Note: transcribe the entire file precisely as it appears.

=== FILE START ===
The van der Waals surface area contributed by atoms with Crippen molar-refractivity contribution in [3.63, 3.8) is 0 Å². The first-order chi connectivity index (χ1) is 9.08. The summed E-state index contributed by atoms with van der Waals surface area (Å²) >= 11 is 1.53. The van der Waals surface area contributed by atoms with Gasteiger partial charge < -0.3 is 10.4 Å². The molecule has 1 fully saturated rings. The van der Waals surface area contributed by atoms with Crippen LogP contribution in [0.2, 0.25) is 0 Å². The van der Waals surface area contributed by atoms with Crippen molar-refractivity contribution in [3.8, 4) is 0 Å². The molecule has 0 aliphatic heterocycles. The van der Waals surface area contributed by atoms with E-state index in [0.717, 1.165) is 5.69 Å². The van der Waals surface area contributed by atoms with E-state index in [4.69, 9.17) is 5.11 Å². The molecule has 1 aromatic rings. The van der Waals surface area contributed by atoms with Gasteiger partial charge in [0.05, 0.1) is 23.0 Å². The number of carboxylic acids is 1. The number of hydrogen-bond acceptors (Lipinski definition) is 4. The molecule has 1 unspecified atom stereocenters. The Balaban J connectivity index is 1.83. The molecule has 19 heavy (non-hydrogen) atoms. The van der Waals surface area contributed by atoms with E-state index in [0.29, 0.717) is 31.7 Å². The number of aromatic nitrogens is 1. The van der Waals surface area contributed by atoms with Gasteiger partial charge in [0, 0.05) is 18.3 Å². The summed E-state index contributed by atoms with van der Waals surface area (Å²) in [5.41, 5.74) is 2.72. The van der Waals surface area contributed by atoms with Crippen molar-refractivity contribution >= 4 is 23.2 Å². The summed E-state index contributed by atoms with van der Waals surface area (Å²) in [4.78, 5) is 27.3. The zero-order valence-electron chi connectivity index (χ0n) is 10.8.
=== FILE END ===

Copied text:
The van der Waals surface area contributed by atoms with Crippen molar-refractivity contribution in [3.63, 3.8) is 0 Å². The first-order chi connectivity index (χ1) is 9.08. The summed E-state index contributed by atoms with van der Waals surface area (Å²) >= 11 is 1.53. The van der Waals surface area contributed by atoms with Gasteiger partial charge < -0.3 is 10.4 Å². The molecule has 1 fully saturated rings. The van der Waals surface area contributed by atoms with Crippen LogP contribution in [0.2, 0.25) is 0 Å². The van der Waals surface area contributed by atoms with Crippen molar-refractivity contribution in [3.8, 4) is 0 Å². The molecule has 0 aliphatic heterocycles. The van der Waals surface area contributed by atoms with E-state index in [0.717, 1.165) is 5.69 Å². The van der Waals surface area contributed by atoms with E-state index in [4.69, 9.17) is 5.11 Å². The molecule has 1 aromatic rings. The van der Waals surface area contributed by atoms with Gasteiger partial charge in [0.05, 0.1) is 23.0 Å². The number of carboxylic acids is 1. The number of hydrogen-bond acceptors (Lipinski definition) is 4. The molecule has 1 unspecified atom stereocenters. The Balaban J connectivity index is 1.83. The molecule has 19 heavy (non-hydrogen) atoms. The van der Waals surface area contributed by atoms with E-state index in [0.29, 0.717) is 31.7 Å². The number of aromatic nitrogens is 1. The van der Waals surface area contributed by atoms with Gasteiger partial charge in [0, 0.05) is 18.3 Å². The summed E-state index contributed by atoms with van der Waals surface area (Å²) in [5.41, 5.74) is 2.72. The van der Waals surface area contributed by atoms with Crippen molar-refractivity contribution >= 4 is 23.2 Å². The summed E-state index contributed by atoms with van der Waals surface area (Å²) in [4.78, 5) is 27.3. The zero-order valence-electron chi connectivity index (χ0n) is 10.8.